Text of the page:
Where Does the Oxygen in the Universe Come From, Exactly?

David Grossman
Photo credit: NASA/ESA/Hubble

From Popular Mechanics

The sun doesn't just give off the heat needed for life on Earth to exist. The sun, and stars like it, also create most of the oxygen in the Universe. They create oxygen through a series of thermonuclear reactions, but there's a lot scientists still don't understand about the process. A team at MIT is hoping that a new study will provide some answers.

"The job description of a physicist is to understand the world, and right now, we don't quite understand where the oxygen in the universe comes from, and, how oxygen and carbon are made," says Richard Milner, professor of physics at MIT, in a press statement. "If we're right, this measurement will help us answer some of these important questions in nuclear physics regarding the origin of the elements."

Milner's team at MIT's Laboratory for Nuclear Science (LNS) is going to investigate what it calls a star's "radiative capture reaction rate." The scientists know that as stars slowly die, they begin to contract. And with that contraction comes rapid-fire collisions of nuclei of carbon-12 and helium. During those collisions, the carbon nuclei overtake the helium nuclei, and in that process radiate energy in the form of a photon.

That process leaves what's known as oxygen-16 nucleus, which decays and becomes what is found in solar wind and 99.762 percent of oxygen on Earth.

The LNS team wants to build a particle accelerator to study the process, which is currently under construction. LNS isn't the first team to undertake the study, but others have faced a puzzling problem: The energies at which accelerators collide particles are higher than what happens naturally within stars. So while scientists have been able to prove that the creation of oxygen-16 isn't just random, they haven't been able to track how it actually occurs in stars.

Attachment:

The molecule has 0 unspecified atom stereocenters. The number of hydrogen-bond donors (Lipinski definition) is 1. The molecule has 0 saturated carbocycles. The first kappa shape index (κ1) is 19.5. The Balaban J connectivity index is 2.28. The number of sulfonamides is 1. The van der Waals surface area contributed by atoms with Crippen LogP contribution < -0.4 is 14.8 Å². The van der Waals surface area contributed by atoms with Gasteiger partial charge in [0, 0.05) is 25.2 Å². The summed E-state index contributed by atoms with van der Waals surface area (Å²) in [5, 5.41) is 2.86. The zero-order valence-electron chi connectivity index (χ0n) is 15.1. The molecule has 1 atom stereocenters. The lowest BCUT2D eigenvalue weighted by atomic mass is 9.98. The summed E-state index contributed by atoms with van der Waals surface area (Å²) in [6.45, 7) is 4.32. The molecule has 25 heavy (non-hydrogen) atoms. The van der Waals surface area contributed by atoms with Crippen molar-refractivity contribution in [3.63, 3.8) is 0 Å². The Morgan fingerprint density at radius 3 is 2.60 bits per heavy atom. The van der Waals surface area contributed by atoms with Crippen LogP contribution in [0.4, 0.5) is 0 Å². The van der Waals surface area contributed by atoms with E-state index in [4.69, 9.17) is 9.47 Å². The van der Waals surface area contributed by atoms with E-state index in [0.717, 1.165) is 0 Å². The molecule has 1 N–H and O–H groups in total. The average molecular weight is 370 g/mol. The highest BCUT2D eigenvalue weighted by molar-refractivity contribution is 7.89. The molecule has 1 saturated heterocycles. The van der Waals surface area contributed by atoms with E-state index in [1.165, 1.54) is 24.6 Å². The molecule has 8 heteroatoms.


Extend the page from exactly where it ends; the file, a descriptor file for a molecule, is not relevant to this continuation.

"This reaction is rather well-known at higher energies, but it drops off precipitously as you go down in energy, toward the interesting astrophysical region," says MIT postdoc Ivan Friščić.

The team wants to move backward. Starting with oxygen gas, the team will split its nucleus into a helium nucleus, also known as an alpha particle, and a carbon-12 nucleus. Everything moving backward could make it easier for the team to measure the process, the team believes.

"We're essentially doing the time-reverse reaction," Milner says. "If you measure that at the precision we're talking about, you should be able to directly extract the reaction rate, by factors of up to 20 beyond what anybody has done in this region."

An accurate reaction rate could deepen our understanding of how stars die. It could, crucially, lead toward better being able to understand if a dying star will take on the form of a black hole or a neutron star.

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